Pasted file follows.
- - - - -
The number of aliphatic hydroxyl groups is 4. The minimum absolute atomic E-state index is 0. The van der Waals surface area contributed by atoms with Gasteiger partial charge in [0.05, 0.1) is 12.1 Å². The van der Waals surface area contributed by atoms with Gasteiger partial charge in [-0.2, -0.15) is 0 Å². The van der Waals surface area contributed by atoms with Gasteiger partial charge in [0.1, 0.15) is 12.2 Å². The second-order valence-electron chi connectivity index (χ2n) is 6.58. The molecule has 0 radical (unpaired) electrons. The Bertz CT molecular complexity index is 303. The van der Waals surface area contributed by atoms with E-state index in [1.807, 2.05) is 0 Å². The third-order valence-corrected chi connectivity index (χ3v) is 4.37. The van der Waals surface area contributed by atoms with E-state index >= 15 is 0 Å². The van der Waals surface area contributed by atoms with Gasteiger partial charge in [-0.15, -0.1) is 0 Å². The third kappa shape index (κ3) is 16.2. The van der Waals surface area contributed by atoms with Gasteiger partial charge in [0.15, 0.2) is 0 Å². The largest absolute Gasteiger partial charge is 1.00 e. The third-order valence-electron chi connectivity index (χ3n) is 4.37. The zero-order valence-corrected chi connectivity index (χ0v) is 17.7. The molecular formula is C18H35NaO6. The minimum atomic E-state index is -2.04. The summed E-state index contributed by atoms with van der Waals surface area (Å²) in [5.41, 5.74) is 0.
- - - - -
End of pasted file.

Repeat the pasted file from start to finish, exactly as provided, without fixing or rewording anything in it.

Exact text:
The number of aliphatic hydroxyl groups is 4. The minimum absolute atomic E-state index is 0. The van der Waals surface area contributed by atoms with Gasteiger partial charge in [0.05, 0.1) is 12.1 Å². The van der Waals surface area contributed by atoms with Gasteiger partial charge in [-0.2, -0.15) is 0 Å². The van der Waals surface area contributed by atoms with Gasteiger partial charge in [0.1, 0.15) is 12.2 Å². The second-order valence-electron chi connectivity index (χ2n) is 6.58. The molecule has 0 radical (unpaired) electrons. The Bertz CT molecular complexity index is 303. The van der Waals surface area contributed by atoms with E-state index in [1.807, 2.05) is 0 Å². The third-order valence-corrected chi connectivity index (χ3v) is 4.37. The van der Waals surface area contributed by atoms with E-state index >= 15 is 0 Å². The van der Waals surface area contributed by atoms with Gasteiger partial charge in [-0.15, -0.1) is 0 Å². The third kappa shape index (κ3) is 16.2. The van der Waals surface area contributed by atoms with Gasteiger partial charge in [0.15, 0.2) is 0 Å². The largest absolute Gasteiger partial charge is 1.00 e. The third-order valence-electron chi connectivity index (χ3n) is 4.37. The zero-order valence-corrected chi connectivity index (χ0v) is 17.7. The molecular formula is C18H35NaO6. The minimum atomic E-state index is -2.04. The summed E-state index contributed by atoms with van der Waals surface area (Å²) in [5.41, 5.74) is 0.